The NCAA's college football rules committee has proposed modifying the targeting rule, and more controversially, force offenses to wait at least ten seconds between plays to allow defenses a chance to substitute. That latter proposal is the most controversial, as advocates of the hurry-up fast-paced offenses are up in arms over this change.
The no huddle, fast tempo style has changed the game of CFB. Our sport has exploded in popularity with high scoring games & packed stadiums.— Mike Gundy (@CoachGundy) February 13, 2014
Why change our sport at the peak of its popularity— Mike Gundy (@CoachGundy) February 13, 2014
The rules change was proposed in the name of "athlete safety", which probably isn't the best justification since this rule doesn't apply in the last two minutes of each half. (If it's truly "player safety", then why not keep the rule in effect for the full 60 minutes of the game?) Of course, Oklahoma State head coach Mike Gundy is just as guilty of grasping at straws when he talks about "packed stadiums" when attendance is actually dropping.
The proposal apparently originated with Alabama's Nick Saban and Arkansas' Bret Bielema, two defensive minded coaches whose teams have typically run more traditionally paced offenses. That, in turn, has led up-tempo coaches to complain that coaches like Saban are trying to change the rules because they can't innovate a solution to fast paced offenses.
That's more bluster because it's extremely rare for teams to snap the ball within 10 seconds of the previous snap. The rules committee looked at two games between fast-tempo teams, and found only one snap in each game that would have been affected by the new rule.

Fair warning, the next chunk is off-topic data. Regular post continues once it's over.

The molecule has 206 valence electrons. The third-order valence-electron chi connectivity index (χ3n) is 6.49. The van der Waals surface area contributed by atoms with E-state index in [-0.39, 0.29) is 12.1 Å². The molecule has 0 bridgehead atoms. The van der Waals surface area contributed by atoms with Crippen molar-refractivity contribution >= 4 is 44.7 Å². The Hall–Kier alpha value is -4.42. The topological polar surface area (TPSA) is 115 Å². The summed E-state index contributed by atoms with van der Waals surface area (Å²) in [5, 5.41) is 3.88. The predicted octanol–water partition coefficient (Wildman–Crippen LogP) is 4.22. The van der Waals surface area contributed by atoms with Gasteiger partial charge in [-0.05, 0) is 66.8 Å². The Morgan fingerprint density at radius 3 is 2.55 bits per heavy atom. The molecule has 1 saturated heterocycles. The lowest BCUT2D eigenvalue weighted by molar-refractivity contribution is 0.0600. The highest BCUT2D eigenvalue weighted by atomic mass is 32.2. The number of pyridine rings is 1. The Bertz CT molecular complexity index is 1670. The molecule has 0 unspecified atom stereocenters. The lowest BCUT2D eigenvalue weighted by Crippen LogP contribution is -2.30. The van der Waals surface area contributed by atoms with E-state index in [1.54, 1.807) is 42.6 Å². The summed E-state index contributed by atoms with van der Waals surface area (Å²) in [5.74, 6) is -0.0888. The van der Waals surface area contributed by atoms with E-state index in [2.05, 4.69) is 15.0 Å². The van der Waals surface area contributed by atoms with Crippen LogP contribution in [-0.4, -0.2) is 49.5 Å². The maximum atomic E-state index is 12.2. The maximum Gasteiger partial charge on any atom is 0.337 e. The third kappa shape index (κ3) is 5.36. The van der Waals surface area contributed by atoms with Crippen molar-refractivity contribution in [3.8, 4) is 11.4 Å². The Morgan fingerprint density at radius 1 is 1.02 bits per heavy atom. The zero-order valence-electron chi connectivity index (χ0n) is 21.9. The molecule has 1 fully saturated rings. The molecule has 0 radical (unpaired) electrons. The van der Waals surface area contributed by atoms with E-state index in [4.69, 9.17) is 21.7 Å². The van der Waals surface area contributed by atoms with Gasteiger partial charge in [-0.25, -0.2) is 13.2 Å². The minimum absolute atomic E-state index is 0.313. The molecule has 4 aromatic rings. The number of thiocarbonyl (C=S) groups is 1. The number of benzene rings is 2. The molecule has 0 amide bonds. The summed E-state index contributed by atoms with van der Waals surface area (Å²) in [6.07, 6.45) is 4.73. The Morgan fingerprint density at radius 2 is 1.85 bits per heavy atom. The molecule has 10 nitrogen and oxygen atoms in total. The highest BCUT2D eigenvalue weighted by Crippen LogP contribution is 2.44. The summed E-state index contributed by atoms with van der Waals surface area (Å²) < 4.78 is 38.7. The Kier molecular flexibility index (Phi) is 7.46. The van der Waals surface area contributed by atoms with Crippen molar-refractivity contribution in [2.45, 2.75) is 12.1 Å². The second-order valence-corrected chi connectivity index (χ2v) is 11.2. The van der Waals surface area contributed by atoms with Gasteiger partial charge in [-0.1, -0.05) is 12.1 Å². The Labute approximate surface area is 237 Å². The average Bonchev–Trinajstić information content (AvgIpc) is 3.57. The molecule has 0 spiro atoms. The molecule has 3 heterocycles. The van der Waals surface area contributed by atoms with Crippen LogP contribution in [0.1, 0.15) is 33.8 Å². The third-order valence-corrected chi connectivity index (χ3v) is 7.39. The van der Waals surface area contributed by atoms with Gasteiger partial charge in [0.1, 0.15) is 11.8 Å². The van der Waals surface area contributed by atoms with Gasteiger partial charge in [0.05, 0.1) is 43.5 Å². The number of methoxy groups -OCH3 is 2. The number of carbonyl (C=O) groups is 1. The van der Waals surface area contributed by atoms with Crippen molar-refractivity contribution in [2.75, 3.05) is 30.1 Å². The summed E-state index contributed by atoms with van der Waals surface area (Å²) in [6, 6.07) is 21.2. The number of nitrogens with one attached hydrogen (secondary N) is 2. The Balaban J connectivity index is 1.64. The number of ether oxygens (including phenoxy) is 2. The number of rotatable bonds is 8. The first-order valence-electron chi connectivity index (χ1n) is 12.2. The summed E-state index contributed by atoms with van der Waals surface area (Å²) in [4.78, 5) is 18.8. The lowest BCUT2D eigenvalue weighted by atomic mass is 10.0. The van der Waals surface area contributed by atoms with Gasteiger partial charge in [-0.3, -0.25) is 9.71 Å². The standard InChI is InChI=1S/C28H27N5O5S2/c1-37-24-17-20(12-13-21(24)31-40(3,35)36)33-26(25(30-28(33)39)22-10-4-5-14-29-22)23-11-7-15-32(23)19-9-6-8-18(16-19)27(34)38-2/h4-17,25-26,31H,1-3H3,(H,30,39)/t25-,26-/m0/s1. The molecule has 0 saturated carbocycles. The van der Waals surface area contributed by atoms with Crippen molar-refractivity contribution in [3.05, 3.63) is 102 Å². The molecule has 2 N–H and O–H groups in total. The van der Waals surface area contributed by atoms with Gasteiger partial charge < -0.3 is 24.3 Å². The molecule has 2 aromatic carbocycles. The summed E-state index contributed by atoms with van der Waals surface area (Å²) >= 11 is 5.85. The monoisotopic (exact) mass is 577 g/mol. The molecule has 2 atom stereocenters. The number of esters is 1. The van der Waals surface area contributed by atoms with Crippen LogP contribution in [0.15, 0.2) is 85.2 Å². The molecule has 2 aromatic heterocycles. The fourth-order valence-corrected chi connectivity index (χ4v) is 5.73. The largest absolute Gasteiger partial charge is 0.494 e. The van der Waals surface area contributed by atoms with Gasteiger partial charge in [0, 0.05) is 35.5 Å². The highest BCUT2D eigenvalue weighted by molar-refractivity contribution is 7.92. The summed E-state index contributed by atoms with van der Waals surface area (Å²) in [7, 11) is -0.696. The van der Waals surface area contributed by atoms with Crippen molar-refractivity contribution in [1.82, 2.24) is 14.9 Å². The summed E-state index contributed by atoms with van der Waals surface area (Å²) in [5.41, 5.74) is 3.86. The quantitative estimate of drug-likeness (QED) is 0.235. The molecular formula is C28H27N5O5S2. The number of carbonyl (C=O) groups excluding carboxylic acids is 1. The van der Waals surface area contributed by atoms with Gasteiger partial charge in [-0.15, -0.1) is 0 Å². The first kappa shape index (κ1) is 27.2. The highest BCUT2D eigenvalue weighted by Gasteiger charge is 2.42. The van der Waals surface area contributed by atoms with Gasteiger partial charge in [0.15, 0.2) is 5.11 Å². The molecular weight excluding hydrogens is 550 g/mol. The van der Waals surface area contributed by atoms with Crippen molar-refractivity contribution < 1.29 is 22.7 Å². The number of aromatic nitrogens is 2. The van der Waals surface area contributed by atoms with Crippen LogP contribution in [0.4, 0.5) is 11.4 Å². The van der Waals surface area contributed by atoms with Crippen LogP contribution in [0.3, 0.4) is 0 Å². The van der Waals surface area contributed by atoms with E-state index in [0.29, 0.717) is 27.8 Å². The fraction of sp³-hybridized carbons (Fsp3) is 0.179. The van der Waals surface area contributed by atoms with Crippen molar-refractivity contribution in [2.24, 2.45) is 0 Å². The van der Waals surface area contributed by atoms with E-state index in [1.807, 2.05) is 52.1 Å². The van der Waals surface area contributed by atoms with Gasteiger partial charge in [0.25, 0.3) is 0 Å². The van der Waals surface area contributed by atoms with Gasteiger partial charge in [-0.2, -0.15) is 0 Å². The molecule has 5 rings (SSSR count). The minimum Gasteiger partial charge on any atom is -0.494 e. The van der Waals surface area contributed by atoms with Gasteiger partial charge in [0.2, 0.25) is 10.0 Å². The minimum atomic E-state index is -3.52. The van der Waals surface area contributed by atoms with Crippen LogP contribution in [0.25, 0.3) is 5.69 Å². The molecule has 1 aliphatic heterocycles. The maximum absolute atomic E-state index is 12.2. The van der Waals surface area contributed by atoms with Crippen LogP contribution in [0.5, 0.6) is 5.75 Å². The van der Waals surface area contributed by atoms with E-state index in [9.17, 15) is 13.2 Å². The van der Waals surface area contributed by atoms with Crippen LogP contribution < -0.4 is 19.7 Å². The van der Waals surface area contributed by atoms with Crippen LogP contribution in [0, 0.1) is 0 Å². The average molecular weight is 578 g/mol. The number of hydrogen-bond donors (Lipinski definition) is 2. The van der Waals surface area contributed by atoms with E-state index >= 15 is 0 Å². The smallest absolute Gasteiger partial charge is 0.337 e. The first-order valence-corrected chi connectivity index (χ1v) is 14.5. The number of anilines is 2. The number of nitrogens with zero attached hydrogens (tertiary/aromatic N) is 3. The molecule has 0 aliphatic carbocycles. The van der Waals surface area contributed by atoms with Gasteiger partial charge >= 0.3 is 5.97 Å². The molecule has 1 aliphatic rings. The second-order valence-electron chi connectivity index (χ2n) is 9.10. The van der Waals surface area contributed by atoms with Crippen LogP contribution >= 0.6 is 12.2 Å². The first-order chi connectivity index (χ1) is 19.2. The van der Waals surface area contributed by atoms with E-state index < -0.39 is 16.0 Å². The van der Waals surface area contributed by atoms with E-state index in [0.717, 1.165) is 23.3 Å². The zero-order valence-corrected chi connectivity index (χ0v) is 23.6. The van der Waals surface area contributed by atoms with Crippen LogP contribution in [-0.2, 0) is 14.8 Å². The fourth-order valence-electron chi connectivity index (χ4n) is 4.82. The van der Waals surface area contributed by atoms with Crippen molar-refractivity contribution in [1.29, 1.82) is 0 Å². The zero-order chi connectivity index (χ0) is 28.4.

So what would Bo Pelini think about this rule? Pelini has been a critic of up-tempo offenses trying to prevent him from matching their substitutions, but offensive coordinator Tim Beck has been known to run an up-tempo attack himself.
It sounds like this rule may not make it through a vote by the NCAA Oversight Panel on March 6th. I wouldn't be surprised, though, if another solution isn't proposed as an alternative. It might be as simple as giving coaches an extra timeout (perhaps only a :15 second timeout) to get substitutes onto the field.
To me, the real news in the rules change proposal is a change to the targeting rule. Targeting penalties are now subject to review through instant replay - not just the ejection. This past season, when a targeting penalty is called, the ejection gets reviewed, and if the review shows the call wasn't correct, the ejection was overturned, but the penalty was still enforced. Moving forward, if the review shows that the hit was legal and was not part of another penalty, the penalty would be overturned as well. So if a defender hits a quarterback high but also well after releasing the ball, a targeting ejection could be overturned, but the roughing the passer call would not.
So what do you think? Are you ready to tweak the targeting rule? And do we need to slow down the up-tempo offenses just a smidge?